June 2015: New approaches are required to understand water resource protection issues in First Nations communities. Thomas Dyck’s PhD research uses a multi-barrier approach to reveal the importance of local attitudes, cultural practices, legislation and regulations, and relationships in three Ontario FN communities.
June 2015: Samantha Berdej, Cheryl Chan, Prateep Nayak, and Derek Armitage headed to beautiful Tofino, British Columbia this month to participate in a Community Conservation Research Network (CCRN) meeting and helped set the project’s research agenda for the next three years: how can communities initiate and participate in environmental conservation and stewardship?
June 2015: Recent ECGG PhD Abdullah Al Mamum’s paper in Fisheries and Aquaculture Journal argues that capacity building within fisheries co-management programs should use a needs-based approach that supports local livelihoods.
May 2015: Gurus of commons scholarship have valuable insights on the history of commons research and diverse personal stories about how they ended up in this field. Sajida Awan, Cheryl Chan, and Fatima Khan collected stories from 11 Gurus and reflect on prospects for their own commons research in The Commons Digest.
May 2015: What are the emerging concepts that will guide the future of adaptive management? A group of ECGG members shared their thoughts in the Adaptive Management of Social-ecological Systems book.
March 2015: Collaboration led by Graham Epstein (Ostrom Workshop, Indiana U.) and Jeremy Pittman has resulted in a new paper that develops a typology of three types of fit between institutions and social-ecological systems.
March 2015: Key science-policy processes for effective water governance have been synthesized by Derek Armitage and colleagues in a new Ambio paper.
March 2015: Ahmed Khan has been busy pulling together research papers on Ebola and the food security nexus in West Africa and ecosystem-based adaptation and marine spatial planning in Seychelles.
February 2015: Prateep Nayak continues to bring governance insights for coastal lagoons to life as lead author on two new publications:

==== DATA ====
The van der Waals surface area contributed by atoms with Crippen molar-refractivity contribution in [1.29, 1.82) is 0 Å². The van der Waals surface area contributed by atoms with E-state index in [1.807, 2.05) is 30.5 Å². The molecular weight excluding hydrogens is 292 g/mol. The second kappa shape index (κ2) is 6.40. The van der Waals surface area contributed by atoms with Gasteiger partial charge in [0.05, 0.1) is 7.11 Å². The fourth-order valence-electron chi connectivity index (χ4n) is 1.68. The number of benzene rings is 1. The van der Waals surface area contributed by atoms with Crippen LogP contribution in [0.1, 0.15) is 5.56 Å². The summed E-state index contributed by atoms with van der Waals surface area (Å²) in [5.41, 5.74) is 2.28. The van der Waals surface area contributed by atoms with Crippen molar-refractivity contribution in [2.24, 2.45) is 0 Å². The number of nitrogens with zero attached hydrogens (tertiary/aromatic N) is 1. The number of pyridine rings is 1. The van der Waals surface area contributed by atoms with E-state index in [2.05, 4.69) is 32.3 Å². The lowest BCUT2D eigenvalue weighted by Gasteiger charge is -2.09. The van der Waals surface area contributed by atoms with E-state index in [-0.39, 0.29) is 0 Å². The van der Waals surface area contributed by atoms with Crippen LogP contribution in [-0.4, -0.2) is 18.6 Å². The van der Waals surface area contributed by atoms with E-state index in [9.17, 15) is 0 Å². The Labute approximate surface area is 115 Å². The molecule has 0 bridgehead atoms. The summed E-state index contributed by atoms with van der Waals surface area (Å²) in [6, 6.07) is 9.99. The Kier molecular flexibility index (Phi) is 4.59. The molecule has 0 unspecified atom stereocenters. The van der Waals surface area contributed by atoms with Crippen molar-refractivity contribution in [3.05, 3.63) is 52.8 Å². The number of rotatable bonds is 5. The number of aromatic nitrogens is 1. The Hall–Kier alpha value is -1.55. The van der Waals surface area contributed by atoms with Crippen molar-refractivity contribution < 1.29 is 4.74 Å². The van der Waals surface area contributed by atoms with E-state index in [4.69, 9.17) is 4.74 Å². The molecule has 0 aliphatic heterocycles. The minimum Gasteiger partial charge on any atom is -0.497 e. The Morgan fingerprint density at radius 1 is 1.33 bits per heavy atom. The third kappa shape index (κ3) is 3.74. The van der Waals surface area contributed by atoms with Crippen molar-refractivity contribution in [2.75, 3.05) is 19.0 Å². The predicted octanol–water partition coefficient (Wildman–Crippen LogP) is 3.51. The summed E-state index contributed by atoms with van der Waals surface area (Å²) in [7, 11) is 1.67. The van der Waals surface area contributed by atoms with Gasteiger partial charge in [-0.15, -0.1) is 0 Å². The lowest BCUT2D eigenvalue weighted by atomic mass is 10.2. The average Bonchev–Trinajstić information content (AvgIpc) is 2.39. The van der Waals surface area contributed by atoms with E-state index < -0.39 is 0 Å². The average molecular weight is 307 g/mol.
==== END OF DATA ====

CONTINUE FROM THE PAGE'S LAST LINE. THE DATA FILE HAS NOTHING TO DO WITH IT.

(1) Chapter on institutional pluralism, multilevel arrangements and polycentrism in a new book edited by M. Bavinck and A. Jyotishi.
(2) Nayak, Armitage and Andrachuk paper on power & politics of regime shifts in coastal lagoons in Regional Environmental Change.
December 2014: Opportunities now open for incoming grad students (MES and PhD) on the OceanCanada project! PhD applicants should also look at the Faculty of Environment’s new funding initiative.
Fall 2014: Several new ECGG-led publications are recently available online:
J. Pittman et al. on governance for climate change in the Caribbean in Marine Policy.
P. Nayak et al. on threats to social-ecological resilience in India and Brazil in Ecology & Society.
S. Alexander commentary in Aquatic Conservation on social dimensions of marine protected area networks.
October 2014: Derek Armitage is a partner on the recently announced OceanCanada Partnership that will look at approaches for how to build resilience for our coastal communities and marine ecosystems. Team members involved with the coastal communities component met in Port Mouton, Nova Scotia to kick off the project and were featured in local news.
October 2014: Prateep Nayak and Mark Andrachuk joined Micaela Trimble (Uruguay) for a seminar on small-scale fisheries at Brock University’s Environmental Sustainability Research Centre. Video of the seminar is available on Youtube.